NJ Bill A2878 (the “Bill”) has passed both the New Jersey Assembly and Senate and if signed by the Governor, would prohibit an employer from requesting that current or prospective employees disclose the user name and password of a personal social media account. Employers would also be prohibited from requiring the disclosure of the existence of such a personal account. Any waiver of these rights would be unenforceable as contrary to public policy.

Remedies for prospective, current and former employees under the proposed law include injunctions, compensatory and consequential damages, and attorney fees and court costs. Employers that violate the proposed new law would also be subject to civil penalties of up to $1,000 for the first violation and $2,500 for each subsequent violation.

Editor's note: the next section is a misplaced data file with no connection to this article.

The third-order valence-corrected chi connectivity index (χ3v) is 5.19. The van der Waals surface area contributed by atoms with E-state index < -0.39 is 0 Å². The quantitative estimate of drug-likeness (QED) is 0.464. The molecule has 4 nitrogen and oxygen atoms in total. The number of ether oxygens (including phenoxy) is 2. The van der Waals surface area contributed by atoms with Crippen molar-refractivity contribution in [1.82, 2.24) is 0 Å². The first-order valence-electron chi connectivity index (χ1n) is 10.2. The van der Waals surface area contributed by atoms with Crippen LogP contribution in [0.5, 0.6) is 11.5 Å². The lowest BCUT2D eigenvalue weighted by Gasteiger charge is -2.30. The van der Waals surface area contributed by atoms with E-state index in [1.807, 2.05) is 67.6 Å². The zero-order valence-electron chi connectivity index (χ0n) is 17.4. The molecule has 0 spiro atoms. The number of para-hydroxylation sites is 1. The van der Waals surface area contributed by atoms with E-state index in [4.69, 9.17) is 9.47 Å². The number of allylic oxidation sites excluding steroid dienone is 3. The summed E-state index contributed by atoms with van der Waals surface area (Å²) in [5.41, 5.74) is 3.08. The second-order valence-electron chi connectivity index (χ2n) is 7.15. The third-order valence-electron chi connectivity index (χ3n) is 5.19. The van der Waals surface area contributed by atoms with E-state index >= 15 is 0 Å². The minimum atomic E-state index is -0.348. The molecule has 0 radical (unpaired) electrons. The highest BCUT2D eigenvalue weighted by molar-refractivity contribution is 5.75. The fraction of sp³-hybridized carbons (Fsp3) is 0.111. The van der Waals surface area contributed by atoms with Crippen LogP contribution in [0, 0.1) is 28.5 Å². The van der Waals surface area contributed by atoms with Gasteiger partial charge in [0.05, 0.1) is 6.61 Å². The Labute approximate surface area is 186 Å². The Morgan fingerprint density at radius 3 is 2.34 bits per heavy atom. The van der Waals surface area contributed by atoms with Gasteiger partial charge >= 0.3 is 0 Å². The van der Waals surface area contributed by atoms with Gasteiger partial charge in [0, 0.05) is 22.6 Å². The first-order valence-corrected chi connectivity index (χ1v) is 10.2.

During 2012, a total of 14 states introduced legislation to bar employers from gaining access to their employees’ social media accounts. If A2878 is signed into law, New Jersey would join a number of other states, Maryland, Michigan, Illinois, Delaware and California among them, that prohibit requests for user names and passwords to personal accounts like Facebook and Twitter. Delaware and California have also made it illegal for institutions of higher education to require or request that students divulge passwords to their social media accounts. Even with these new laws, however, employers are still permitted to access publicly viewable information on personal sites.